To me, hunger has a face. It’s the face of my neighbors, my friends, my parents, my siblings. It used to be my own face, my wife Vivian’s, and those of my children.
I’m Herbert Masopo. I live in Zambia and I’m a farmer.
Life can be hard for farmers in Zambia. From September to November, when the rains stop, most of us have nothing to eat. Every year, my family lived this struggle first hand — until 2010, the turning point, when the dry season no longer meant we would go hungry.
That was the year I saw an irrigation pump demonstration in a nearby market. I had never seen anything like it before — it just didn’t exist out in the bush where I live.
I saw the pump pull water from the ground and spray it out with ease. I knew right then that this tool could forever change the way we farm and my ability to provide for my family.
As a father, my children are everything to me. If you’re a parent, you might say the same. But I hope you can’t relate to the guilt I used to feel when I would send my son to the free government school without a meal for days or shoes on his feet. I hope you’ve always been able to provide for your children — because it’s heart-wrenching when you can’t.
I knew I needed that pump. I saved, I borrowed, and I bought it.
Today, my family’s life is dramatically different, and I’m happy to say that my youngest children have not and will never know hunger. I even send my 14-year-old daughter to a private school in the city. She wants to be a doctor when she grows up, and I have no doubt that she will.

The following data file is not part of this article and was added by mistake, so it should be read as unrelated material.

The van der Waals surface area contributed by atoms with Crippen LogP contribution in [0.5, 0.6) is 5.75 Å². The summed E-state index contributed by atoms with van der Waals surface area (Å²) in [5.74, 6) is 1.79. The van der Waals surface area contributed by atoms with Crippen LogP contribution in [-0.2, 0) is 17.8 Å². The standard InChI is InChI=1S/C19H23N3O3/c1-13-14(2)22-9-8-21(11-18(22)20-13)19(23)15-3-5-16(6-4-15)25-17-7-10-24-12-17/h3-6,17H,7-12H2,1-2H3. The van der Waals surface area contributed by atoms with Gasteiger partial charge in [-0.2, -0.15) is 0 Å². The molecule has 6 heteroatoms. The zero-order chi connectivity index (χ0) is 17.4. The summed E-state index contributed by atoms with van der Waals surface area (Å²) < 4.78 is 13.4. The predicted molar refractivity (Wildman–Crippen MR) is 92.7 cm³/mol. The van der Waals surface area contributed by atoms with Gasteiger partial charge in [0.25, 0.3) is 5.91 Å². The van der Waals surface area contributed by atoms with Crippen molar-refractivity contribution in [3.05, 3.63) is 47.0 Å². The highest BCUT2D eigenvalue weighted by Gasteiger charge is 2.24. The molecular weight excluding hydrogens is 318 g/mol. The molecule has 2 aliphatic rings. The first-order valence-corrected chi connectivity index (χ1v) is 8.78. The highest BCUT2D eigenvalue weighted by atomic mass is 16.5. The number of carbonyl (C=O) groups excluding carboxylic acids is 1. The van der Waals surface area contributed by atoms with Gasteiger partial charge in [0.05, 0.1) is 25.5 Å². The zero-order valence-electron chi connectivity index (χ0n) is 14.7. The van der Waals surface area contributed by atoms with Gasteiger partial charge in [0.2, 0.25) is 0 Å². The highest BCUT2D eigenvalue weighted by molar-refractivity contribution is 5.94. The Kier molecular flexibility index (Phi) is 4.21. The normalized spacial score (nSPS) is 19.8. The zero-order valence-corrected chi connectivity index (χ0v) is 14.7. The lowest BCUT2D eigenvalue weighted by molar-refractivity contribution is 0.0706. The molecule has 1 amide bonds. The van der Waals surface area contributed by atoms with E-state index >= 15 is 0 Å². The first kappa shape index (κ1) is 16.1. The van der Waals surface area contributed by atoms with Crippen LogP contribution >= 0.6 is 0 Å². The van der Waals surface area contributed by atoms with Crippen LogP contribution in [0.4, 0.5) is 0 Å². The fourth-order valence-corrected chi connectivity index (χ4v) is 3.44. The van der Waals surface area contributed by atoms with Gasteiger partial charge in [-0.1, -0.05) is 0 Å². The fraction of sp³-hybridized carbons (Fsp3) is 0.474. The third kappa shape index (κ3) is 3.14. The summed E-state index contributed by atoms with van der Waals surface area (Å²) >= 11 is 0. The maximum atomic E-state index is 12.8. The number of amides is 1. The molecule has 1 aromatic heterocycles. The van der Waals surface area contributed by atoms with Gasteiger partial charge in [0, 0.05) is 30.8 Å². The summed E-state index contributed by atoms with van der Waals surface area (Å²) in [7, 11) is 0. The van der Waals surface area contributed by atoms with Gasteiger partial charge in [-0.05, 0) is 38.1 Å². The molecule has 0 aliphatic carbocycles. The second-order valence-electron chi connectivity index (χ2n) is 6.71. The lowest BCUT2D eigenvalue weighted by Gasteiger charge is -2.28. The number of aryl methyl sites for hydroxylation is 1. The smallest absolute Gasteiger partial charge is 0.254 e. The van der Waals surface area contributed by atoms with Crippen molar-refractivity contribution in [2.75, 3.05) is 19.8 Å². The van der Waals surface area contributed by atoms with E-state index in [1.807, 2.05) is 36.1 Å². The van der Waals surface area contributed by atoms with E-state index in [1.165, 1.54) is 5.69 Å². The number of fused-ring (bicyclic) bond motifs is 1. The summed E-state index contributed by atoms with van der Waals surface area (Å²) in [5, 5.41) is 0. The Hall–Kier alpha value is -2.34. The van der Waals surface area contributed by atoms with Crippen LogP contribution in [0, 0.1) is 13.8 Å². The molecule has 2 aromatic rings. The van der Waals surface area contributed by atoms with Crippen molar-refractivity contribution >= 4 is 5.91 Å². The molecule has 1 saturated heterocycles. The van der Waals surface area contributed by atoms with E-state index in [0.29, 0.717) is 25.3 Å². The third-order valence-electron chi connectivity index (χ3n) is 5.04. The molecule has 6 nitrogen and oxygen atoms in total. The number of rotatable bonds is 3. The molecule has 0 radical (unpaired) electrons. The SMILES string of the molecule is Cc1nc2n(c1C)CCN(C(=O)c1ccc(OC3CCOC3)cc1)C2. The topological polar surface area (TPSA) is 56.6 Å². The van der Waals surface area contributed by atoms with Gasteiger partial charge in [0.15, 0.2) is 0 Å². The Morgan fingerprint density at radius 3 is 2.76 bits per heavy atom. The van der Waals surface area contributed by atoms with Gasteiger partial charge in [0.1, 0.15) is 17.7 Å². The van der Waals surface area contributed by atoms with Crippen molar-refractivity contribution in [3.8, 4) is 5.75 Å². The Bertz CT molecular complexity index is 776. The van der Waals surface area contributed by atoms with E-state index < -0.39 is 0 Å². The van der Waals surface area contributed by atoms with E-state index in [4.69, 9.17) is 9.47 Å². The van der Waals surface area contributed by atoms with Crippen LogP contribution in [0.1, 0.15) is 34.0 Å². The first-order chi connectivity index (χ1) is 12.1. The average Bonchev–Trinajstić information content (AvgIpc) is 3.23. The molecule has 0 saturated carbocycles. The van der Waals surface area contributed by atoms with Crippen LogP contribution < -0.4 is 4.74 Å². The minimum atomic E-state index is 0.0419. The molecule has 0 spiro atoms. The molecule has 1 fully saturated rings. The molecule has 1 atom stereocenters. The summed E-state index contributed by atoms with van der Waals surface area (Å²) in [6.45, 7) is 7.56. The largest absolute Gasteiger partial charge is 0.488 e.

We’re a hard working family and charity for us was not the answer. I’m proud that I bought the pump on my own — it’s made our journey out of poverty dignifying.
I had always thought that these pumps were from a company — I did buy the pump from a store after all. But I recently learned that KickStart is an NGO and that there is a dedicated group of generous people that make their work possible. I learned that if it wasn’t for a donation from someone like you, I would never even have seen the pump demonstration that changed my life. The pump would have never reached as far as the shop in my village.
Right now, there are too many families living like we used to and not enough living like we do now. Today, you can change that. The power is in your hands to put the power in our hands.